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Stride Strong Coaching’s Sort-of Weekly Newsletter, The Quarter.
The Quarter No. 66 - Representation is now up on the website. Check out the link in our bio or read on below...
I saw this Instagram post from Olympic Marathon Trials winner Aliphine Tuliamuk a few days back. It got me thinking about how we view running and how we treat different performances. I found it thought provoking and well worth sharing this week, instead of a regular Quarter.
From @aliphine... LONG POST🤦🏾♀️ Let me make this clear, Racing and winning the Olympic trials in Atlanta was the highest breakthrough of my marathon career so far, I was elated after I crossed that finish line, I was grateful for the opportunity that being an American had given me, emotions were running high. The spectators and the fans along the course in Atlanta were unlike anything I had ever experienced before. They were loud, excited and cheered so well for us. I felt so much love and support while there, and from videos that fans took along the course or in bars, AND NO ONE CAN EVER TAKE THAT AWAY. Then a couple days later, I finally had a chance to watch the replay to see what people at home saw. I was definitely caught off guard, initially I was okay that I didn’t hear my name mentioned even when I was right there, while everyone around me was talked about, as the race went on, I became uneasy, and right when the move happened and coverage came back from break, I broke down, I couldn’t handle it anymore. I stopped watching the rest of the race till the next day. I spoke to my coach and manager about how I felt in that moment. When I resumed the next day, I still didn’t feel like anyone knew much about me. For starters, that was my 10th national championship title, I run for Hoka one One @naz_elite , a team that shares a lot on social media, I may have been the underdog but it wouldn’t take long before you saw this coming, from my last 3 marathons, heck you should have known that on my last podcast that week with letsrun, I was bold in saying that I felt ready because of the training I had had. Anyways If you haven’t watched the coverage go check it out on NBC or YouTube, make your own mind about it. I have watched that race 7 times, and I got enraged each of those last 6. I wondered if the reason was that I was a black woman, or that I am a Kenyan-American, (so not American enough?). I believe that any media covering a race should be fair and do their research, so that athletes can get the exposure they deserve, and fans can be educated on who they are watching; this can also make a difference in our careers in so many ways. Let’s all do better!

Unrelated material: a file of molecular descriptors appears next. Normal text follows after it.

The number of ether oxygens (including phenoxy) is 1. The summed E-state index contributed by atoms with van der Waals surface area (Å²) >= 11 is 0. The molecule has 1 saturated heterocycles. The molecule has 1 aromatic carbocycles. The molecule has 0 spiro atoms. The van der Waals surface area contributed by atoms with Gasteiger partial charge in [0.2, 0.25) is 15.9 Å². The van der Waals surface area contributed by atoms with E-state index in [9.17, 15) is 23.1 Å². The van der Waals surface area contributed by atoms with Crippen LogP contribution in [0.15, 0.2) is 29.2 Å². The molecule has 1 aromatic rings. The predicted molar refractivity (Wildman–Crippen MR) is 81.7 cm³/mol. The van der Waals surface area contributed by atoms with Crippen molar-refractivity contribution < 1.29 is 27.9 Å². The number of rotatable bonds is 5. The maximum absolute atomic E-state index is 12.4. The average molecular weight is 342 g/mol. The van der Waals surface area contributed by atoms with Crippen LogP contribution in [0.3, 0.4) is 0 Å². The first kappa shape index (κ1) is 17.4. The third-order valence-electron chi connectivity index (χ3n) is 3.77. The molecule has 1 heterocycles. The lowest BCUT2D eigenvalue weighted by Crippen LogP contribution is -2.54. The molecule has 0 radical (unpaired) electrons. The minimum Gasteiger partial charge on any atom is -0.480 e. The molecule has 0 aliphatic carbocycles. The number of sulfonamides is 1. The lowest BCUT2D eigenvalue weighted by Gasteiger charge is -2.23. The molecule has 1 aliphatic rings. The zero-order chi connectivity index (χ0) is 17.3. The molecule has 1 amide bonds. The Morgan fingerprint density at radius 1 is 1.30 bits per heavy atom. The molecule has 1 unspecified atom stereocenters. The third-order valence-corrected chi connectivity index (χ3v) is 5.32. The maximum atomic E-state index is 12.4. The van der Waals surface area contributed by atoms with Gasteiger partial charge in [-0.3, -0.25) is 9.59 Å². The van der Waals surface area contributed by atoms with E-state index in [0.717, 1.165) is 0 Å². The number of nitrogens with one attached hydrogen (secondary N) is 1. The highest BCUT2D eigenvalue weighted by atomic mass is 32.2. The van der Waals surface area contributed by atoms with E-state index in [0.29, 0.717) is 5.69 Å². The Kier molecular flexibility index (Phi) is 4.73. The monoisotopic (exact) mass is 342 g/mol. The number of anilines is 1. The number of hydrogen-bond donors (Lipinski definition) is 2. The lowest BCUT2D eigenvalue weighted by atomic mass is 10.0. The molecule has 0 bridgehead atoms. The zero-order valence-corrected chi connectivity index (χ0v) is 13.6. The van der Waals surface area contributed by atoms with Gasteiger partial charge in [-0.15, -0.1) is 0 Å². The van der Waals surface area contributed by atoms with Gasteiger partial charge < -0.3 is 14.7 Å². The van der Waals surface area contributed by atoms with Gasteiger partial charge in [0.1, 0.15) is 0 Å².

June 28th, 2020 Pictured Left, NAZ teammates celebrate with Aliphine after she won the Olympic Trials
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